Stockmanship uses our knowledge of the behavior of cows to optimize cow flow, wellbeing and production on farm and to reduce the risk for worker injuries.
Stockmanship Training as Tool to Improve Cattle Flow and Productivity and Reduce the Injury Risk of Workers on Dairy Farms
Team: Riki Sorge (PI) and Jeff Bender (UMN-CVM), Amy Stanton (U of Wisconsin)
Funding Source: MN Agricultural Experiment Station
Project Time Frame: 2014-2015.
The goal is to identify new approaches to reduce worker injuries in dairies and to improve cattle flow and productivity on dairy farms. The working hypothesis is that stockmanship training will improve cattle flow and production on dairy farms and also decrease the incidence of injuries of dairy workers.
The specific objectives of the study are: 1) Audit the current stockmanship knowledge, skills and behaviors of the dairy workforce, 2) To prospectively describe the occurrence of injuries of Minnesota dairy farm workers, and 3) Assess the impact of stockmanship training on stockmanship skills, cattle flow and productivity and worker injury frequency on Minnesota and Wisconsin dairy farms.
Seven dairy farms in Minnesota and Wisconsin with 400 or more milking cows have participated in this study. Cameras were installed on 6 of these dairy farms and stockmanship training has been conducted on site in both English and Spanish. Data collected include farm descriptive data (i.e. layout and production data), human and animal behaviors (i.e. cow slips, switch-arounds in the milking leadup, cattle vocalizations, worker use of prods, and worker noises) and incident of worker injuries. The data collection was completed in January 2015 and currently, the data is being analyzed.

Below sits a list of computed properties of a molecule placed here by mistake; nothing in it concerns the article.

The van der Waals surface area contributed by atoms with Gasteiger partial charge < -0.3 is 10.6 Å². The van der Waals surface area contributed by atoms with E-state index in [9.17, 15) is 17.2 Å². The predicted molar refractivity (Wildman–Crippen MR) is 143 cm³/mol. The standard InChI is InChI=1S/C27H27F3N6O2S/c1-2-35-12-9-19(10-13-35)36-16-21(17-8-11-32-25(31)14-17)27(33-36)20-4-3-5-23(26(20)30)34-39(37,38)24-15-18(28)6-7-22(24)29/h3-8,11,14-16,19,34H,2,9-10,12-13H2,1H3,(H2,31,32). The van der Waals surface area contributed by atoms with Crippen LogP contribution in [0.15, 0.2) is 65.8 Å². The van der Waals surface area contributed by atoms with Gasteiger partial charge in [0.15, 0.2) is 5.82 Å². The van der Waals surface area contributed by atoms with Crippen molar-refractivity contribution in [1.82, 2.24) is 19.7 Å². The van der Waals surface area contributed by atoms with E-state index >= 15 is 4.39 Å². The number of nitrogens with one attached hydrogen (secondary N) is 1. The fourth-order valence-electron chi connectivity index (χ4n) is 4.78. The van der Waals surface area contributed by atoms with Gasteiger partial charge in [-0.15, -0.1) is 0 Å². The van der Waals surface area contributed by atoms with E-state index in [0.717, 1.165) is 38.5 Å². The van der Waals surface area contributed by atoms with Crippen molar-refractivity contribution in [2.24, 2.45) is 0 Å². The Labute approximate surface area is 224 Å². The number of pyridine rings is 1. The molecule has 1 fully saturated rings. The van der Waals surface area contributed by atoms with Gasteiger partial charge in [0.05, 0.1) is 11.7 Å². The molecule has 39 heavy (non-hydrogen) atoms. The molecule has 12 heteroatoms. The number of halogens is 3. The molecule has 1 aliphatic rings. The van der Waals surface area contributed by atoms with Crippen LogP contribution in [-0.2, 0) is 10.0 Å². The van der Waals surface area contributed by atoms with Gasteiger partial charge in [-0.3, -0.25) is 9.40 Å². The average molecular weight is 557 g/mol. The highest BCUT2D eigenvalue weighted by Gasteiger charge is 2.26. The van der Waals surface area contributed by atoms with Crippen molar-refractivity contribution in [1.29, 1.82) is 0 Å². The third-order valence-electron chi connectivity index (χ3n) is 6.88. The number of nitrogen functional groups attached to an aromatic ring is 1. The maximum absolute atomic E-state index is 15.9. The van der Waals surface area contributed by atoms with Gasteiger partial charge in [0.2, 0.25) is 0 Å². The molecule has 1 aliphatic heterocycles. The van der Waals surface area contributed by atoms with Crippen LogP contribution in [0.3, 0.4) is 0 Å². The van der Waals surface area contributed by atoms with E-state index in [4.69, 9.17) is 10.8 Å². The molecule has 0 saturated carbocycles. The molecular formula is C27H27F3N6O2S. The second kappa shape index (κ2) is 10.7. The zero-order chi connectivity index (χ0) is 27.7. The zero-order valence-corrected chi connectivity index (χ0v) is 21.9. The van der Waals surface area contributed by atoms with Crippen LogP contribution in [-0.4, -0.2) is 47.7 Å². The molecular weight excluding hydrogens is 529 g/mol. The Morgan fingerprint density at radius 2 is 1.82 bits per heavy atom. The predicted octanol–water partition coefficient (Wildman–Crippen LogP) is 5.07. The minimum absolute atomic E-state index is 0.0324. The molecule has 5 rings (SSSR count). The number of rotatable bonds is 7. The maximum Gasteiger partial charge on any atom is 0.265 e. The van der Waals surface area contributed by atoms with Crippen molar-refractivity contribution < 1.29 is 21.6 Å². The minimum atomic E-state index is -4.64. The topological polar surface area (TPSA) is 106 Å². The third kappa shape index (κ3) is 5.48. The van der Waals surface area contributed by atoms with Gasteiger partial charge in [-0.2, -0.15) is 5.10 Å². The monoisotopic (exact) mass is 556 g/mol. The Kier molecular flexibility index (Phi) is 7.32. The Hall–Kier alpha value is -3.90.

This unique prospective study evaluates the impact of stockmanship training on animal welfare,production, and worker injuries. These data will have bearing on future training and educational programs to promote animal and worker health. Our hope is to garner funding to develop outreach and educational programs that promote stockmanship training for smaller dairies or family farms.
Most curently available video resources are tailored towards the needs of beef producers. However, the same stockmanship principles apply to both dairy and beef cows.
Working with a cow
Working one cow calmly out of group pen
Working cattle in a postive manner
Getting motion into tame cow
Calm cows going to the milking parlor
Dairy Handling Skills Part I
Dairy Handling Skills Part II
AU perspective on best handling practices
Destressing newly arrived animals
Efficient and novel method for sorting cattle
Proper use of a tail twist
Faculty working on Stockmanship
Dr. Ulrike ('Riki') Sorge
Dr. Gerard Cramer